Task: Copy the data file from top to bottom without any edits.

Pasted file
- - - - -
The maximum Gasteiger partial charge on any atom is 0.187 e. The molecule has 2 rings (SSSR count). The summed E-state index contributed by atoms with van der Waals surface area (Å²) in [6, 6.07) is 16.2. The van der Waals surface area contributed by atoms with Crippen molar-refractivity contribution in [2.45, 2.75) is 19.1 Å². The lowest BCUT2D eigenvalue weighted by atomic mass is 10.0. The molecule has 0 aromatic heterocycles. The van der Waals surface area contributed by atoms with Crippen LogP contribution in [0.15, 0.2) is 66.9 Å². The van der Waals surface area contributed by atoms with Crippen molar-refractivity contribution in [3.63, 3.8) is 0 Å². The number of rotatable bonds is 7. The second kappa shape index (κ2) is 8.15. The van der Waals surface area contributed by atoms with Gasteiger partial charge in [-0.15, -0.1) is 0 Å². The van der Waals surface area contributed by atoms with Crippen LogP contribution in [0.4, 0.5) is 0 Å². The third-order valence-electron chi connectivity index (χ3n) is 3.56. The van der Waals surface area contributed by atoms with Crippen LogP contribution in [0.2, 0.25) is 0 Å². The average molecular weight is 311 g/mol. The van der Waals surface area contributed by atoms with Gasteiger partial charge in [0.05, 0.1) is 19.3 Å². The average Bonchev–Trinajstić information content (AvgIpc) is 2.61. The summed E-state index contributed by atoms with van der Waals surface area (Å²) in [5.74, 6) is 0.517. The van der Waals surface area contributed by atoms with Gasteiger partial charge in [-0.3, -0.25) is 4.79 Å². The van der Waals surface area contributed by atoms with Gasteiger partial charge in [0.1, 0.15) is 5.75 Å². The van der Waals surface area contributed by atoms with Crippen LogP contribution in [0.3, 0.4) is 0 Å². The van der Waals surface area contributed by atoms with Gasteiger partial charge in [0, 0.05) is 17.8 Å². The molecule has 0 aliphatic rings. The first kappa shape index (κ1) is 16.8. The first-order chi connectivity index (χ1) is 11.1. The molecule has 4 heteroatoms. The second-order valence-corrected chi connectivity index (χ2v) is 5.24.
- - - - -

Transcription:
The maximum Gasteiger partial charge on any atom is 0.187 e. The molecule has 2 rings (SSSR count). The summed E-state index contributed by atoms with van der Waals surface area (Å²) in [6, 6.07) is 16.2. The van der Waals surface area contributed by atoms with Crippen molar-refractivity contribution in [2.45, 2.75) is 19.1 Å². The lowest BCUT2D eigenvalue weighted by atomic mass is 10.0. The molecule has 0 aromatic heterocycles. The van der Waals surface area contributed by atoms with Crippen LogP contribution in [0.15, 0.2) is 66.9 Å². The van der Waals surface area contributed by atoms with Crippen molar-refractivity contribution in [3.63, 3.8) is 0 Å². The number of rotatable bonds is 7. The second kappa shape index (κ2) is 8.15. The van der Waals surface area contributed by atoms with Gasteiger partial charge in [-0.15, -0.1) is 0 Å². The van der Waals surface area contributed by atoms with Crippen LogP contribution in [0.4, 0.5) is 0 Å². The third-order valence-electron chi connectivity index (χ3n) is 3.56. The van der Waals surface area contributed by atoms with Crippen LogP contribution in [0.2, 0.25) is 0 Å². The average molecular weight is 311 g/mol. The van der Waals surface area contributed by atoms with Gasteiger partial charge in [0.05, 0.1) is 19.3 Å². The average Bonchev–Trinajstić information content (AvgIpc) is 2.61. The summed E-state index contributed by atoms with van der Waals surface area (Å²) in [5.74, 6) is 0.517. The van der Waals surface area contributed by atoms with Gasteiger partial charge in [-0.3, -0.25) is 4.79 Å². The van der Waals surface area contributed by atoms with Gasteiger partial charge in [0.1, 0.15) is 5.75 Å². The van der Waals surface area contributed by atoms with Crippen LogP contribution in [0.3, 0.4) is 0 Å². The van der Waals surface area contributed by atoms with Gasteiger partial charge in [0, 0.05) is 17.8 Å². The molecule has 0 aliphatic rings. The first kappa shape index (κ1) is 16.8. The first-order chi connectivity index (χ1) is 11.1. The molecule has 4 heteroatoms. The second-order valence-corrected chi connectivity index (χ2v) is 5.24.